In a world reshaped by COVID-19, Brexit, and other major supply-affecting developments, EU regulators have put addressing economic disruptions due to medicinal product shortages at the top of their agenda. Pharmaceutical companies operating on the EU market are well advised to closely monitor legal and regulatory developments and assess the footprint and security of their global supply chain.
EU regulators are introducing new rules and setting up new response bodies in an effort to address the causes of shortages of medicinal products.
For example, on October 28, 2021, the European Parliament and Council reached a provisional agreement (see press release here) to make the European Medicines Agency (EMA) more effective in tackling shortages of medicines. Under the provisional agreement, the EMA will set up and manage the European Shortages Monitoring Platform to facilitate the collection of information on shortages, supply, and demand of medicinal products. The EMA will also establish a public webpage with information on shortages of critical medicinal products.
Further, the EMA will set up a shortages steering group for medicinal products to coordinate urgent actions and draw up lists of critical medicinal products so that their supply could be managed; this may include advice on how to safeguard product quality, safety, and efficacy. This draft update is part of the broader European Health Union package, which was put forward by the European Commission on November 11, 2020. As a next step, the provisional agreement has to be approved by both the European Parliament and Council before the formal adoption procedure of the proposal for the expansion of EMA’s mandate is launched.
Further, on September 16, 2021, the European Commission launched the European Health Emergency Preparedness and Response Authority (HERA) to prevent, detect, and rapidly respond to health emergencies. As one of its main tasks, HERA will promote procurement and tackle challenges related to their availability and distribution and increase stockpiling capacity to avoid shortages and bottlenecks in logistics. HERA will anticipate threats and potential health crises through intelligence gathering and building the necessary response capacities. HERA will work closely with other European and national health agencies, industry, and international partners to improve the EU’s readiness for health emergencies.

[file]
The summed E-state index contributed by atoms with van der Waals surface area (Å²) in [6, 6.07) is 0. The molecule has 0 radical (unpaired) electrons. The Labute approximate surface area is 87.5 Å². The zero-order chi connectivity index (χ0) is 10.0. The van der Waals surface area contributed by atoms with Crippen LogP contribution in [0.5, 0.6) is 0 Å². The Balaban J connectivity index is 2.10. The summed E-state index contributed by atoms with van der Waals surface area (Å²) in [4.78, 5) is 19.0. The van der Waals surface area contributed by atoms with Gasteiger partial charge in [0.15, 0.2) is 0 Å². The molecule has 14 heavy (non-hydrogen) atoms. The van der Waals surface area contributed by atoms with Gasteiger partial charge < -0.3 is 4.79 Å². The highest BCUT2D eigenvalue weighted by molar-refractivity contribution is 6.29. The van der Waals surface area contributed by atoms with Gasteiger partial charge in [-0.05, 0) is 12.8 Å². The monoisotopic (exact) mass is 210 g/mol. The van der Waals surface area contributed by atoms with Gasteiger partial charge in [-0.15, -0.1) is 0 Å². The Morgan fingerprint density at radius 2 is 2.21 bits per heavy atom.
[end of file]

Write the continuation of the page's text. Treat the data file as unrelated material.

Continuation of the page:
In the event of an emergency, HERA’s aim will be to ensure the development, production, and distribution of medicinal products and medical devices. Emergency funding and launch mechanisms for monitoring, new targeted development, procurement, and purchase of medical materials will be available, and under the steering of a high-level Health Crisis Board a swift decision-making process has been foreseen. As it would take too long to set up an entirely new agency, HERA will be integrated as an internal structure to the European Commission. This should allow HERA to become operational in early 2022.
Last but not least, and as foreshadowed in our previous alert (here), the European Commission is in the process of reviewing the basic pharmaceutical legislation (including Directive 2001/83/EC and Regulation (EC) 726/2004). This initiative is part of the Pharmaceutical Strategy for Europe, that is, the effort to establish a future-proof and crisis-resilient medicines regulatory system. Proposed solutions to address medicinal product shortages include (1) stronger obligations for supply and transparency, such as shortage prevention plans and mandatory safety stocks; (2) earlier notifications of shortages and market withdrawals to national authorities in a common format; (3) enhanced transparency of stocks through monitoring of supply and demand at a national level; and (4) stronger EU coordination and mechanisms to monitor, manage, and avoid shortages. Interested parties are advised to continue monitoring this development and consider participating in the public discussion by filling in a questionnaire before December 21, 2021. In addition to the public consultation, we understand that the Commission will also be organizing more opportunities for stakeholder input, notably a six-week targeted consultation expected before December.
Pharmaceutical companies operating in the EU market are well advised to closely monitor the described legal and regulatory developments and anticipate future demands. Such demands may include a requirement on pharmaceutical companies to better assess the footprint and security of their global supply chain, cooperate with new response bodies such as the European Shortages Monitoring Platform and HERA, and set up mechanisms to more strategically respond to supply and demand, for example, through regional or local supply. Pharmaceutical companies operating in the EU market should consider submitting comments through the various channels the EU agencies provide for stakeholder participation.
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